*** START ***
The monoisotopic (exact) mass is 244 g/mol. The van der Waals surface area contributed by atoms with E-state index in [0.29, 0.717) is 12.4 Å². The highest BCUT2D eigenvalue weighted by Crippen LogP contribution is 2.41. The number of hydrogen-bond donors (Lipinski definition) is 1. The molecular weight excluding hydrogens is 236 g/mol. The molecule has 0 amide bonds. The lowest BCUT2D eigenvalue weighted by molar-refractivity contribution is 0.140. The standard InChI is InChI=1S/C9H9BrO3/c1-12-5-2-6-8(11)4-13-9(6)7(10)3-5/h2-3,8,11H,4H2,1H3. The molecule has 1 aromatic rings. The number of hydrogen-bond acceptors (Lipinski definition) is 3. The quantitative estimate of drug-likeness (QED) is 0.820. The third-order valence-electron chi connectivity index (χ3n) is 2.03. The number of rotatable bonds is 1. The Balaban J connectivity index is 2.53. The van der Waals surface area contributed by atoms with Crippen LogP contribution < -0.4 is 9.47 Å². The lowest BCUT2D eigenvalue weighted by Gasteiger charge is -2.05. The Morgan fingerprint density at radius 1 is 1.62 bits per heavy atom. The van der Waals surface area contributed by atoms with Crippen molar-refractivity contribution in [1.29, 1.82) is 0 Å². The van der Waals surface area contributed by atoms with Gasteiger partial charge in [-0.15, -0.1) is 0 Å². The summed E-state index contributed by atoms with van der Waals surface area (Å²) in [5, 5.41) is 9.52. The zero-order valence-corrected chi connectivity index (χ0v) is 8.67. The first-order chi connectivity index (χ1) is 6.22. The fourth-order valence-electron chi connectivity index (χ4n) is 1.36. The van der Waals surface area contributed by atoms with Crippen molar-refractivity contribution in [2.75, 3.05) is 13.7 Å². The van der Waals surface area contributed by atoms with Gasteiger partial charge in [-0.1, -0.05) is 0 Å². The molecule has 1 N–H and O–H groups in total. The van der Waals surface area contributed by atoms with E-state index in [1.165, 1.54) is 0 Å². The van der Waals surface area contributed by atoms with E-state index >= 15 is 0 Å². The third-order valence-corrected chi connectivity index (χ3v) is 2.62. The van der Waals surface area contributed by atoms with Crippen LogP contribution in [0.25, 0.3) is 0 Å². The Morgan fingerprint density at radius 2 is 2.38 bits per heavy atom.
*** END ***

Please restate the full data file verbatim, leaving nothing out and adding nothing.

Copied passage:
The monoisotopic (exact) mass is 244 g/mol. The van der Waals surface area contributed by atoms with E-state index in [0.29, 0.717) is 12.4 Å². The highest BCUT2D eigenvalue weighted by Crippen LogP contribution is 2.41. The number of hydrogen-bond donors (Lipinski definition) is 1. The molecular weight excluding hydrogens is 236 g/mol. The molecule has 0 amide bonds. The lowest BCUT2D eigenvalue weighted by molar-refractivity contribution is 0.140. The standard InChI is InChI=1S/C9H9BrO3/c1-12-5-2-6-8(11)4-13-9(6)7(10)3-5/h2-3,8,11H,4H2,1H3. The molecule has 1 aromatic rings. The number of hydrogen-bond acceptors (Lipinski definition) is 3. The quantitative estimate of drug-likeness (QED) is 0.820. The third-order valence-electron chi connectivity index (χ3n) is 2.03. The number of rotatable bonds is 1. The Balaban J connectivity index is 2.53. The van der Waals surface area contributed by atoms with Crippen LogP contribution < -0.4 is 9.47 Å². The lowest BCUT2D eigenvalue weighted by Gasteiger charge is -2.05. The Morgan fingerprint density at radius 1 is 1.62 bits per heavy atom. The van der Waals surface area contributed by atoms with Crippen molar-refractivity contribution in [1.29, 1.82) is 0 Å². The van der Waals surface area contributed by atoms with Gasteiger partial charge in [-0.15, -0.1) is 0 Å². The summed E-state index contributed by atoms with van der Waals surface area (Å²) in [5, 5.41) is 9.52. The zero-order valence-corrected chi connectivity index (χ0v) is 8.67. The first-order chi connectivity index (χ1) is 6.22. The fourth-order valence-electron chi connectivity index (χ4n) is 1.36. The van der Waals surface area contributed by atoms with Crippen molar-refractivity contribution in [2.75, 3.05) is 13.7 Å². The van der Waals surface area contributed by atoms with Gasteiger partial charge in [-0.1, -0.05) is 0 Å². The molecule has 1 N–H and O–H groups in total. The van der Waals surface area contributed by atoms with E-state index in [1.165, 1.54) is 0 Å². The van der Waals surface area contributed by atoms with E-state index >= 15 is 0 Å². The third-order valence-corrected chi connectivity index (χ3v) is 2.62. The van der Waals surface area contributed by atoms with Crippen LogP contribution in [0.25, 0.3) is 0 Å². The Morgan fingerprint density at radius 2 is 2.38 bits per heavy atom.